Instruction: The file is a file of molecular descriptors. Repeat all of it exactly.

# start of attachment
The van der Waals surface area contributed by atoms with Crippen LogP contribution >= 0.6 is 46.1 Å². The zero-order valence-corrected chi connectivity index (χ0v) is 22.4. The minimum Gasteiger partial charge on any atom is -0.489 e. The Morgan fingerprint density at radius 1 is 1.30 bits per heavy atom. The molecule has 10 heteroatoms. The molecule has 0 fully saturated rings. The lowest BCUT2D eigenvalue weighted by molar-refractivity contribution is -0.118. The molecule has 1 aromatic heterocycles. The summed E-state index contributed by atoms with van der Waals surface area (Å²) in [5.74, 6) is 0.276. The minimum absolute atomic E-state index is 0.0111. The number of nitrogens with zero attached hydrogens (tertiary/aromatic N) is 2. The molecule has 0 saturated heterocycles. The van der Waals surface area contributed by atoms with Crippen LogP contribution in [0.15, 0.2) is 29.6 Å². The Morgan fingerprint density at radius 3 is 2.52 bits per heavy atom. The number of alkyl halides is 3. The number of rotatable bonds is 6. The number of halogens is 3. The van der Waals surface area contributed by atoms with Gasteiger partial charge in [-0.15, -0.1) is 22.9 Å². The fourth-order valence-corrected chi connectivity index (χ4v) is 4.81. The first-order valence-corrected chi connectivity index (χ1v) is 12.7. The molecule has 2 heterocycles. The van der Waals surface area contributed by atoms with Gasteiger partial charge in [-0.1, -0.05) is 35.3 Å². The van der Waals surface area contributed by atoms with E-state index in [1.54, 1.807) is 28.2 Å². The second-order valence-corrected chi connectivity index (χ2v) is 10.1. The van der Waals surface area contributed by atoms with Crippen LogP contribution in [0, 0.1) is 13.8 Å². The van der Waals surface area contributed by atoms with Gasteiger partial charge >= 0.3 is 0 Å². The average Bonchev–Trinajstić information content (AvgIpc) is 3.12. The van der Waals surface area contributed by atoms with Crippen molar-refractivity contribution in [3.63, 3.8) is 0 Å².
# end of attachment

The van der Waals surface area contributed by atoms with Crippen LogP contribution >= 0.6 is 46.1 Å². The zero-order valence-corrected chi connectivity index (χ0v) is 22.4. The minimum Gasteiger partial charge on any atom is -0.489 e. The Morgan fingerprint density at radius 1 is 1.30 bits per heavy atom. The molecule has 10 heteroatoms. The molecule has 0 fully saturated rings. The lowest BCUT2D eigenvalue weighted by molar-refractivity contribution is -0.118. The molecule has 1 aromatic heterocycles. The summed E-state index contributed by atoms with van der Waals surface area (Å²) in [5.74, 6) is 0.276. The minimum absolute atomic E-state index is 0.0111. The number of nitrogens with zero attached hydrogens (tertiary/aromatic N) is 2. The molecule has 0 saturated heterocycles. The van der Waals surface area contributed by atoms with Crippen LogP contribution in [0.15, 0.2) is 29.6 Å². The Morgan fingerprint density at radius 3 is 2.52 bits per heavy atom. The number of alkyl halides is 3. The number of rotatable bonds is 6. The number of halogens is 3. The van der Waals surface area contributed by atoms with Gasteiger partial charge in [-0.15, -0.1) is 22.9 Å². The fourth-order valence-corrected chi connectivity index (χ4v) is 4.81. The first-order valence-corrected chi connectivity index (χ1v) is 12.7. The molecule has 2 heterocycles. The van der Waals surface area contributed by atoms with Gasteiger partial charge in [-0.1, -0.05) is 35.3 Å². The van der Waals surface area contributed by atoms with E-state index in [1.54, 1.807) is 28.2 Å². The second-order valence-corrected chi connectivity index (χ2v) is 10.1. The van der Waals surface area contributed by atoms with Crippen LogP contribution in [0, 0.1) is 13.8 Å². The van der Waals surface area contributed by atoms with Gasteiger partial charge >= 0.3 is 0 Å². The average Bonchev–Trinajstić information content (AvgIpc) is 3.12. The van der Waals surface area contributed by atoms with Crippen molar-refractivity contribution in [3.63, 3.8) is 0 Å².